"Six hours? I have no idea. I mean, there were really unusual circumstances today. I usually eat. It's not like it's every day that the pregnant slut's water breaks while she's standing over the fryer and I have to mop up the mess as she's being taken to the hospital by the other, non-pregnant, slut, leaving me with the non-slutty but very scary manager Stella who wouldn't let me eat because if I took a break she might actually have to do something, which would just kill her, I'm sure, and—Riley, you're not using a recipe."


"So you just… know what you're doing?"

"It's been known to happen, yeah."

"No, I mean—I wasn't expecting that."

"I think you've seen more unexpected things today."

"True… God, she's going to be such a terrible mother. I mean, first, she's sixteen and giving birth. That's a problem. Second, she spends half her time talking about how awful the father is—after she narrowed down the possibilities and figured out which one she was supposed to be complaining about, I mean, because let me tell you, she's not monogamous. Then she spends the other half of her time talking about these wild orgy parties where she practices polygamy and gets drunk. That's absolutely fantastic for the baby, I'm sure, all the drinking. And the smoking. Every break, she pops outside for a cigarette. That's great for both of them. And how does the baby feel about being in the middle—seriously, the middle—of her skanky sexcapades? That's disturbing. Pregnant people shouldn't have sex. Or, you know, at least limit it to the father. But—I mean, she doesn't even have the excuse of being a Mormon. I'm pretty sure she's got no religion, and Mormons are pretty crazy, but they might actually be a help to her. Get her off the alcohol, anyway. Maybe her next baby will have an IQ above 70—"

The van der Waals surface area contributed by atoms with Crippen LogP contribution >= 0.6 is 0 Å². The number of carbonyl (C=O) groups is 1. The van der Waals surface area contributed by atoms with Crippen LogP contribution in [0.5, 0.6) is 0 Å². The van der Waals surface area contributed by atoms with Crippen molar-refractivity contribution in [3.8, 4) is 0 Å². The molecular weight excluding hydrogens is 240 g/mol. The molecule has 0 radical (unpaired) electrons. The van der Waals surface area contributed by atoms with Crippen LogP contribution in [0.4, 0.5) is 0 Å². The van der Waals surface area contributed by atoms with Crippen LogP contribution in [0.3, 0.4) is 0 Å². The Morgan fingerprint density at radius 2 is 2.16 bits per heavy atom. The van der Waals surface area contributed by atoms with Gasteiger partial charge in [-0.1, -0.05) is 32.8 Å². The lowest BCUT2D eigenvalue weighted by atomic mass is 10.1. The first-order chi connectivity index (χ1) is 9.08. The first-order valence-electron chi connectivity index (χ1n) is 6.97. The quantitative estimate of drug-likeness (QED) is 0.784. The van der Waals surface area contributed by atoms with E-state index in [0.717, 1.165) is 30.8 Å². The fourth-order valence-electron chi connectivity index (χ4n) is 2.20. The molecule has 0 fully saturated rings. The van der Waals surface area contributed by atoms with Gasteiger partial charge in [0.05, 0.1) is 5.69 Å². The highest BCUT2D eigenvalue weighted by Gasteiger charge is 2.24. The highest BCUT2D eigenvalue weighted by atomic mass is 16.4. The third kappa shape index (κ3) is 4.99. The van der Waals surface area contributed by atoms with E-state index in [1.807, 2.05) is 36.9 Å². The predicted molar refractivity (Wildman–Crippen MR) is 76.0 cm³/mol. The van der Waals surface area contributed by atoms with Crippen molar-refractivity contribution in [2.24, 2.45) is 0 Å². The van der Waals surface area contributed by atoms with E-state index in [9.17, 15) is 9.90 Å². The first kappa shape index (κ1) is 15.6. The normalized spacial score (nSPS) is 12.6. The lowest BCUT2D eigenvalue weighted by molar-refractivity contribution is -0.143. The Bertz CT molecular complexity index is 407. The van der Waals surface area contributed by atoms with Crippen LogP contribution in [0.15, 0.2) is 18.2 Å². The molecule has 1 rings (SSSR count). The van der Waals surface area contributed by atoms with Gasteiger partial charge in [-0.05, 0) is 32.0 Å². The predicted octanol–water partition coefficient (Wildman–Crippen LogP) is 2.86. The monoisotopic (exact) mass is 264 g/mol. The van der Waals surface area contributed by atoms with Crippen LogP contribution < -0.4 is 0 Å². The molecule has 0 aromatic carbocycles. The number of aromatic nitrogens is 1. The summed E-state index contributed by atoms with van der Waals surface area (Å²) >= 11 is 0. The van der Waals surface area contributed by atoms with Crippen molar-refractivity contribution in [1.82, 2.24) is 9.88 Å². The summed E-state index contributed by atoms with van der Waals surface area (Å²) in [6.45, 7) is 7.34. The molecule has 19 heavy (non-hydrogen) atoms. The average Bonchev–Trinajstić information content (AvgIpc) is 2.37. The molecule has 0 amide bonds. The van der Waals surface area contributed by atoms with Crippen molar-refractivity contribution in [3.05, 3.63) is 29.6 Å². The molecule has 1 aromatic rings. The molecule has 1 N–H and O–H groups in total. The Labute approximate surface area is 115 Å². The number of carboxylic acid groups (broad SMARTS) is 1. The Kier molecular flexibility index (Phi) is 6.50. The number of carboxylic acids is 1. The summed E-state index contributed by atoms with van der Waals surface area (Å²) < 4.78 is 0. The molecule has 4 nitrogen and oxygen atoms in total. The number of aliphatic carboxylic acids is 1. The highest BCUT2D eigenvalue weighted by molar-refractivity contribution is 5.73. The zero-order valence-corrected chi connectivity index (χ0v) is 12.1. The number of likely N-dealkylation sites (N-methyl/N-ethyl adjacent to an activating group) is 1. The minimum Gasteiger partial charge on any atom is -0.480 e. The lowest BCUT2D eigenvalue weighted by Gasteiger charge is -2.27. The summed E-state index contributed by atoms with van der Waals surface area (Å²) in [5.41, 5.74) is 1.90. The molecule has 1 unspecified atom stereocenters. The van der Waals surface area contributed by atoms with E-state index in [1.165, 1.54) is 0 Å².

"I'm sorry, that was pretty terrible—"

"No—well, yeah, it was, but—no, I was going to ask if you wanted to mix the dough. It might be therapeutic."

"Oh." I had failed to notice that Riley had filled the bowl with all the necessary ingredients while I'd been ranting. "Yeah, that might be good."

Feeling that maniacal laughter might be appropriate, I grabbed the mixer, turned it on, and plunged the whirring mixer things into the bowl. The pile of flour on top sent up a white puff that settled on all nearby surfaces, including Riley's black shirt.

"Yeah, you want to try to avoid that."